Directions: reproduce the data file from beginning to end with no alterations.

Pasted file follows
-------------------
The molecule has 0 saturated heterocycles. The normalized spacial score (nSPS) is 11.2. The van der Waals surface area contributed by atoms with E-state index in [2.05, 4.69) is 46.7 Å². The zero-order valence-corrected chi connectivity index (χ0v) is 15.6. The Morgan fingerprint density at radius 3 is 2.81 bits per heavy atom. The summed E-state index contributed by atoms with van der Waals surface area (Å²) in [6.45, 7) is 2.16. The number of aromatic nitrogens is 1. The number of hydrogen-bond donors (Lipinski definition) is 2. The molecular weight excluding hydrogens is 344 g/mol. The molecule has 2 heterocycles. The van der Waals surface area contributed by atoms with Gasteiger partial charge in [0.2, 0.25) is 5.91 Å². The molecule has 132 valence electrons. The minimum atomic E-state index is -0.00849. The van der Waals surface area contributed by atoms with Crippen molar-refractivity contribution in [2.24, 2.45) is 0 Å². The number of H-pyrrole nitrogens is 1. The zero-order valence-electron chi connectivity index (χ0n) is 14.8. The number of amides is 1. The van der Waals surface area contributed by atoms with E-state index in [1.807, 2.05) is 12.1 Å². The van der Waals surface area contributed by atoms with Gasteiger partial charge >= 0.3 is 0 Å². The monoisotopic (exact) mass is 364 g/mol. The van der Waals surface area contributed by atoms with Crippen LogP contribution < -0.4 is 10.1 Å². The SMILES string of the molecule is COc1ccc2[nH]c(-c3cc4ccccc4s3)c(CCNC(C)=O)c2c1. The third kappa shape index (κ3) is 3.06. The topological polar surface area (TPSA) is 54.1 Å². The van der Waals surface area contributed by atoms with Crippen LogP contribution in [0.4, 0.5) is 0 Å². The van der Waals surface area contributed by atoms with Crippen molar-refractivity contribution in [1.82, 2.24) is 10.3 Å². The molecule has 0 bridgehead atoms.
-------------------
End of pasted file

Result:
The molecule has 0 saturated heterocycles. The normalized spacial score (nSPS) is 11.2. The van der Waals surface area contributed by atoms with E-state index in [2.05, 4.69) is 46.7 Å². The zero-order valence-corrected chi connectivity index (χ0v) is 15.6. The Morgan fingerprint density at radius 3 is 2.81 bits per heavy atom. The summed E-state index contributed by atoms with van der Waals surface area (Å²) in [6.45, 7) is 2.16. The number of aromatic nitrogens is 1. The number of hydrogen-bond donors (Lipinski definition) is 2. The molecular weight excluding hydrogens is 344 g/mol. The molecule has 2 heterocycles. The van der Waals surface area contributed by atoms with Gasteiger partial charge in [0.2, 0.25) is 5.91 Å². The molecule has 132 valence electrons. The minimum atomic E-state index is -0.00849. The van der Waals surface area contributed by atoms with Crippen molar-refractivity contribution in [2.24, 2.45) is 0 Å². The number of H-pyrrole nitrogens is 1. The zero-order valence-electron chi connectivity index (χ0n) is 14.8. The number of amides is 1. The van der Waals surface area contributed by atoms with E-state index in [1.807, 2.05) is 12.1 Å². The van der Waals surface area contributed by atoms with Gasteiger partial charge >= 0.3 is 0 Å². The monoisotopic (exact) mass is 364 g/mol. The van der Waals surface area contributed by atoms with Crippen LogP contribution < -0.4 is 10.1 Å². The SMILES string of the molecule is COc1ccc2[nH]c(-c3cc4ccccc4s3)c(CCNC(C)=O)c2c1. The third kappa shape index (κ3) is 3.06. The topological polar surface area (TPSA) is 54.1 Å². The van der Waals surface area contributed by atoms with Crippen LogP contribution in [0.4, 0.5) is 0 Å². The van der Waals surface area contributed by atoms with Crippen molar-refractivity contribution in [1.82, 2.24) is 10.3 Å². The molecule has 0 bridgehead atoms.